Most people in recovery have heard Prochaska and DiClemente’s Stages of Change, but what about the monthly cycle. I have spoken to many women whose periods stopped during their using but came back with a vengeance when they started their recovery journey. “I mean as if us women don’t have enough emotional shit to deal with.”
Let me take you back to before the drugs – My periods and mood swings have plagued me for years and had gotten notably worse after having kids, but I’d learned to live with them. My emotions and body could fluctuate like a frigging swinging pendulum. One minute I could be calm, collective, rational and feel great. I’m in a mental place where I am happy to accept my body, stretchmarks, and all the wobbly bits. The next minute, I could be an emotional wreck, I would mentally tear strips of myself. The self-hatred and self-loathing thoughts were made worse with the fluctuating weight gain, which left me feeling like a fat fucking Umper Lumper.
A plus sides of using – is that I didn’t suffer any of the emotional crap that came with the dreaded monthly cycle, let alone everything else that was going off for me. Using had become my coping strategy. It helped to numb my feelings. I was a hollow shell. I didn’t care about myself, let alone anyone else – well, that’s what I’d told myself. I now realise that behind the face of every addict, is in fact, someone who cares deeply but doesn’t know how to cope with their feelings.
A downside of recovery – There was one particular day. I remember the day well like it was yesterday.
I was in the psychiatric unit and into the second day into withdrawing from amphet when I came on my period. All was going well; I felt the usual sense of physical relief enveloped me like it had every month for the past few years. I felt that good. I even wondered if the doctors might have misdiagnosed me and wondered if I had been suffering from a “VERY BAD time of the month” instead of drug-induced psychosis!
Earlier that day, I’d been on the phone with my ex earlier and asked him to send some Tampax with mum when she visited later that day. I’d been frustrated during the call because all he was concerned about was when I was coming home. I vividly remember reminding him, and he “promised” not to forget before replacing the phone.
I was in a good place, much to the relief of Mum when she arrived. (the poor cow was still coming to terms that she had to visit her daughter in a psychiatric unit) So, when I asked after the Tampax and realised he’d forgotten, I totally lost my shit.
And I mean, I literally lost my shit…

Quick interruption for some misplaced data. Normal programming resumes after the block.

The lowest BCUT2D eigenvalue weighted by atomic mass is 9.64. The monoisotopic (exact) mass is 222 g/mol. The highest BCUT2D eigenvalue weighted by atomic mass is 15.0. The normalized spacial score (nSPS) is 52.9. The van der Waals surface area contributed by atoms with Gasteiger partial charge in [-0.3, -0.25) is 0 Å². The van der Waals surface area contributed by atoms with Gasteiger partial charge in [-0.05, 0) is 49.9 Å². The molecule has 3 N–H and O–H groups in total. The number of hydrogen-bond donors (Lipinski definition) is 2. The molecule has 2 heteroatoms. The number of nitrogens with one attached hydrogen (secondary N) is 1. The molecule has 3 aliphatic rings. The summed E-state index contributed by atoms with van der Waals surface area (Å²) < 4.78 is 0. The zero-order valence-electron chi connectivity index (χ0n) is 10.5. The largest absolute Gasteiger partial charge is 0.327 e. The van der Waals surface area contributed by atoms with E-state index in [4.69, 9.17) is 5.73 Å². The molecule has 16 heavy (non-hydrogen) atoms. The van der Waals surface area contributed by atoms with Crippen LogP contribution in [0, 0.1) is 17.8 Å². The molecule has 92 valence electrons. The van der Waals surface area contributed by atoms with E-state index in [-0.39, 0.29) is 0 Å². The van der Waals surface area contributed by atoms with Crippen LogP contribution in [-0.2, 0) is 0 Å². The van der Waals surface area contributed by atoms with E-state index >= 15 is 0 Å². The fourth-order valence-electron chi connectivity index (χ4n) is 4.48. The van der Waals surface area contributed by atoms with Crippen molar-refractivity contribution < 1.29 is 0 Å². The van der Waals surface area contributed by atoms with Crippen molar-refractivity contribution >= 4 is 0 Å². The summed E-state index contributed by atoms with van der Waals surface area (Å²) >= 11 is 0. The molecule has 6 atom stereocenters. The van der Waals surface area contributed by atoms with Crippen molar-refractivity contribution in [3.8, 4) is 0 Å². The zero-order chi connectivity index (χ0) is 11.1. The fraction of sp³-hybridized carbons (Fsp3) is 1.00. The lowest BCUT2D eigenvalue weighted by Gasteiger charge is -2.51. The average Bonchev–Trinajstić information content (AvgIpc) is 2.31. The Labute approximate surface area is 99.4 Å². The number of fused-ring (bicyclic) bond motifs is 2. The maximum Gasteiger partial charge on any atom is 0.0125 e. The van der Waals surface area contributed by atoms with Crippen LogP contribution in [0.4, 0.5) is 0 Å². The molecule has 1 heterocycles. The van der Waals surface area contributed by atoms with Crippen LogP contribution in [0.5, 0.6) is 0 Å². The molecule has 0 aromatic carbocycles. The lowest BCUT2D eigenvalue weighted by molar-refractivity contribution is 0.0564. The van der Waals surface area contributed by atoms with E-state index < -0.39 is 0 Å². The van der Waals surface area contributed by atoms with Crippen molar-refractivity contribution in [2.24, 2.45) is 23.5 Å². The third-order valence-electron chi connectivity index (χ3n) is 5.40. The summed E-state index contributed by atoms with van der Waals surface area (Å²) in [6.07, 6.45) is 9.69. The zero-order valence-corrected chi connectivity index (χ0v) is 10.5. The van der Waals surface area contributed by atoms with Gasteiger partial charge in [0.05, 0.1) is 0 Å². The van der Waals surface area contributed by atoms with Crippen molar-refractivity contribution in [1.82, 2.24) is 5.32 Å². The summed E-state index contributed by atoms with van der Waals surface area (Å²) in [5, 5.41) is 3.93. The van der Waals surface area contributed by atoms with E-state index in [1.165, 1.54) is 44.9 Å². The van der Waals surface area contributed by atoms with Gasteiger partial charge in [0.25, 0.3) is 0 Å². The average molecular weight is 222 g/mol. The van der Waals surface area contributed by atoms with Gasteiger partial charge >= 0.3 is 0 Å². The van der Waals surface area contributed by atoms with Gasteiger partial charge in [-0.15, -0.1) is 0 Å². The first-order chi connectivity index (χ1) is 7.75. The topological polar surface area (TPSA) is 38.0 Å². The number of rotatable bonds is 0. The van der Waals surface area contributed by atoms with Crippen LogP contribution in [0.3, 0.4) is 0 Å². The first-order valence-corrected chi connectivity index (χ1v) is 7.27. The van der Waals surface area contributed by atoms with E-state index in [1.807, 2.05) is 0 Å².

I was kicking chairs in the canteen area and was about to throw one of them before a staff member came to try and calm me down. The emotions were overwhelming. I was shaking with rage; I couldn’t control myself; it took me ages to try and calm down. The staff suggested Mum should leave. I could tell she was shocked, scared and worried. I couldn’t blame her; I mean, who reacts like that over a Tampax!
“Me that’s who”
Looking back, I now realise that it wasn’t the Tampax, but that at that time, the last thing I needed to deal with was my hormones. My head was already fucked from withdrawing from the drugs, my life was a mess, and I was already emotionally raw.
It’s been years since that incident happened, yet I still remember it like it was yesterday. I have worked in the recovery field for over 25+ years. In all that time, I have hardily heard a professional have conversations that took into account women’s hormones, especially in recovery.
Emerging research suggests that some hormones may enhance the likelihood that some people will become addicted to a substance or behaviour or will struggle more with addiction in general. In particular, the hormones a woman produces during her menstrual cycle may make women more vulnerable to addiction and relapse than men. – That’s not an excuse to use every month, by the way…
Over the years, as well as having to deal with all the cause and effect of my using, I have had to learn to understand and come to terms and try managing ‘That time of the month’, and it has not been easy. I am not ashamed to say that I have to take Prozac, I have done for years to help manage my symptoms. I just wish more people talked about periods, peri-menopause/menopause, hence why I am sharing this.
There is an old saying in the recovery community.
‘The best thing about recovery is you get your feelings back, and the worst thing about recovery is you get your feelings back.’
So, to all you women out there, who are smashing recovery, please remember that as well as being kind to yourself every day be, extra kind to yourself especially at “that time of the month‘
Thank you for taking the time to read.
Remember I don’t write for financial reward or gain, I just want to help share my lived experience with others in the hope that it helps. And I just love to write, so if ya fancy getting the occasional email with the most up to date blogs from yours truly, please feel free to subscribe at the bottom of the main page.